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“Construction Worker Shortage Threatens Irish Housing Schemes, Housing for All at Risk”

Dublin: The housing sector in Ireland faces a dire crisis as it grapples with a severe shortage of both skilled and unskilled construction workers, jeopardising the government’s ambitious Housing for All initiative. More than 50,000 workers are needed to keep the construction sector functioning, and without a resolution, the entire industry could grind to a halt.

The government’s plan to build 33,000 houses by 2030 is under threat, as various key trades such as electricians, plumbers, painters, and masons are in critically short supply.

Report Highlights the Urgent Shortfall

A recent report by the training agency Solas highlights the alarming scarcity of construction workers in Ireland, with a projected need for an additional 51,697 workers over the next eight years. These shortages are spread across multiple trades, including:

Electricians: 7,038
Plumbers: 7,035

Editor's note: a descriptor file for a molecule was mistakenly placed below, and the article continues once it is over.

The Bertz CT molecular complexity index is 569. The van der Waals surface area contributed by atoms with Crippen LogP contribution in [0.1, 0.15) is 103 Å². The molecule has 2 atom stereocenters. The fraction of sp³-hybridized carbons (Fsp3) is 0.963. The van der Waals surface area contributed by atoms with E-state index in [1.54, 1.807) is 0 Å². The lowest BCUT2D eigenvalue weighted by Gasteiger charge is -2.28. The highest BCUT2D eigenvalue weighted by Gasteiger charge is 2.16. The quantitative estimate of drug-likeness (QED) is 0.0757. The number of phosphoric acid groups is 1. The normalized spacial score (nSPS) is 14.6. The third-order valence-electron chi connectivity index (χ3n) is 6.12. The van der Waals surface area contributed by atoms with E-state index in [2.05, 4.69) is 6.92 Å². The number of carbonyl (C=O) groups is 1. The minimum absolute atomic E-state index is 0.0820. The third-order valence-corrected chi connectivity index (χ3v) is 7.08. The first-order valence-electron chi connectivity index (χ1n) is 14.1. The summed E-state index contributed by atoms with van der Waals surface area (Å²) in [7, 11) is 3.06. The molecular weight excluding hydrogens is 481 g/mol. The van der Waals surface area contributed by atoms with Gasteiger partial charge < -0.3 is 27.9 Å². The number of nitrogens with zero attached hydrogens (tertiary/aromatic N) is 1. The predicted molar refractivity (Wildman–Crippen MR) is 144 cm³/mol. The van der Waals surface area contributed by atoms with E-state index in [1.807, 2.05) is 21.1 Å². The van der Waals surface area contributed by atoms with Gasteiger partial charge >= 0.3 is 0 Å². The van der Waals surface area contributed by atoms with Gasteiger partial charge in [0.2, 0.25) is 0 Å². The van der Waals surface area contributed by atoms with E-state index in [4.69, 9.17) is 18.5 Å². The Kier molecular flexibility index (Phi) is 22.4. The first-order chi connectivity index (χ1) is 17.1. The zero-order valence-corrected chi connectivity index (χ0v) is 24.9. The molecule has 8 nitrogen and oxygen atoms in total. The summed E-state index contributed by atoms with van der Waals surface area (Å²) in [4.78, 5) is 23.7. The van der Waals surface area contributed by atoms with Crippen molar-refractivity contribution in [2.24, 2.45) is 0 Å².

Plasterers: 7,035
Painters/Decorators: 4,807
Insulation Installers: 1,807
Window fabricators

Struggles in Apprenticeship Schemes

Despite efforts to address the crisis through apprenticeship programmes, the workforce shortage persists. The Education Department’s initiative to provide apprenticeships to students has fallen short of its targets. Solas suggests that improving financial incentives could help attract more workers to the construction sector.

Government Action and Future Plans

In response to the crisis, the government is taking action to establish a skilled training centre for construction workers. Additionally, plans are underway to open six retrofitting centres in collaboration with education and training boards. These measures are intended to address the workforce shortage and ensure the continuity of vital housing projects.

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